Probing the Last Gasps of Doomed Star Eta Carinae
The signature balloon-shaped clouds of gas blown from a pair of massive stars called Eta Carinae have tantalized astronomers for decades. Eta Carinae has a volatile temperament, prone to violent outbursts over the past 200 years.
Observations by the newly repaired Space Telescope Imaging Spectrograph (STIS) aboard NASA’s Hubble Space Telescope reveal some of the chemical elements that were ejected in the eruption seen in the middle of the 19th century.
STIS analyzed the chemical information along a narrow section of one of the giant lobes of gas. In the resulting spectrum, iron and nitrogen define the outer boundary of the massive wind, a stream of charged particles, from Eta Car A, the primary star. The amount of mass being carried away by the wind is the equivalent one sun every thousand years. While this "mass loss" may not sound very large, in fact it is an enormous rate among stars of all types. A very faint structure, seen in argon, is evidence of an interaction between winds from Eta Car A and those of Eta Car B, the hotter, less massive, secondary star.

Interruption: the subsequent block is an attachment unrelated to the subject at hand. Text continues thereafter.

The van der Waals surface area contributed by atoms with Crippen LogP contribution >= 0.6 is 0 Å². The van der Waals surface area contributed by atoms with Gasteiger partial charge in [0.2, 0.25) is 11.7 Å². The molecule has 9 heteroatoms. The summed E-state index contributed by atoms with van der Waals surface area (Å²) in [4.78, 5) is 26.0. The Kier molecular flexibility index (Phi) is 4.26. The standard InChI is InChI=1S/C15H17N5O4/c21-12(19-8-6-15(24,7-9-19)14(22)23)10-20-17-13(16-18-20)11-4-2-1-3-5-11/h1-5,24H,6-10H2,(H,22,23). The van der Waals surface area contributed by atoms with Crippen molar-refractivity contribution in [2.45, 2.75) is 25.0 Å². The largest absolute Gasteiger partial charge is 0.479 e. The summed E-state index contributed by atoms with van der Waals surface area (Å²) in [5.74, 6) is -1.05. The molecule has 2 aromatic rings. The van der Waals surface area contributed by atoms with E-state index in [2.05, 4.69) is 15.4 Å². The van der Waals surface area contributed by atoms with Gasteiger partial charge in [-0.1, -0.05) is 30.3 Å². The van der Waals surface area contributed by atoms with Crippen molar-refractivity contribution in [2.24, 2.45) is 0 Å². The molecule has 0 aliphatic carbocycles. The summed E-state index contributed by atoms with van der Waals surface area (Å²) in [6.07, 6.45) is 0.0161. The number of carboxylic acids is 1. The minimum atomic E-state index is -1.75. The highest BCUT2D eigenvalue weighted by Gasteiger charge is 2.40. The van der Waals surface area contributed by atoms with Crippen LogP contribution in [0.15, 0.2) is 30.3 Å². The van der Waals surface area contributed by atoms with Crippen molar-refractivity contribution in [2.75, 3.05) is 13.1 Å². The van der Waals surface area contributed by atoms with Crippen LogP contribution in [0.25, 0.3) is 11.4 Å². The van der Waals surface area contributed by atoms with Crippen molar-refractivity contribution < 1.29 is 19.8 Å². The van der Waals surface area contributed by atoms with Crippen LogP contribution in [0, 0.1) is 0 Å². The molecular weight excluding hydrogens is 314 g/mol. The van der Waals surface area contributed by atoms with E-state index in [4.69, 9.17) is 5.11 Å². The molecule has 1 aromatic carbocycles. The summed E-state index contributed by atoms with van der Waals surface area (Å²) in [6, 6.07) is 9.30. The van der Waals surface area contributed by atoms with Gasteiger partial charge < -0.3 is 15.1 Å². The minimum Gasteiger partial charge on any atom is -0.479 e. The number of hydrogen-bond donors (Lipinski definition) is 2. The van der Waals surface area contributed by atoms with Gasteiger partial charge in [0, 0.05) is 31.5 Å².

Eta Car A is one of the most massive and most visible stars in the sky. Because of the star’s extremely high mass, it is unstable and uses its fuel very quickly, compared to other stars. Such massive stars also have a short lifetime, and we expect that Eta Carinae will explode within a million years.
Eta Carinae was first catalogued by Edmund Halley in 1677. In 1843 Eta Carinae was one of the brightest stars in the sky. It then slowly faded until, in 1868, it became invisible in the sky. Eta Carinae started to brighten again in the 1990s and was again visible to the naked eye. Around 1998 and 1999 its brightness suddenly and unexpectedly doubled.
Eta Carinae is 7,500 light-years away in the constellation Carina.
The Hubble observations are part of the Hubble Servicing Mission 4 Early Release Observations. NASA astronauts repaired STIS during a servicing mission in May to upgrade and repair the 19-year-old Hubble telescope.
› WFPC2 image of Eta Carinae
Credit: NASA, ESA, and the Hubble SM4 ERO Team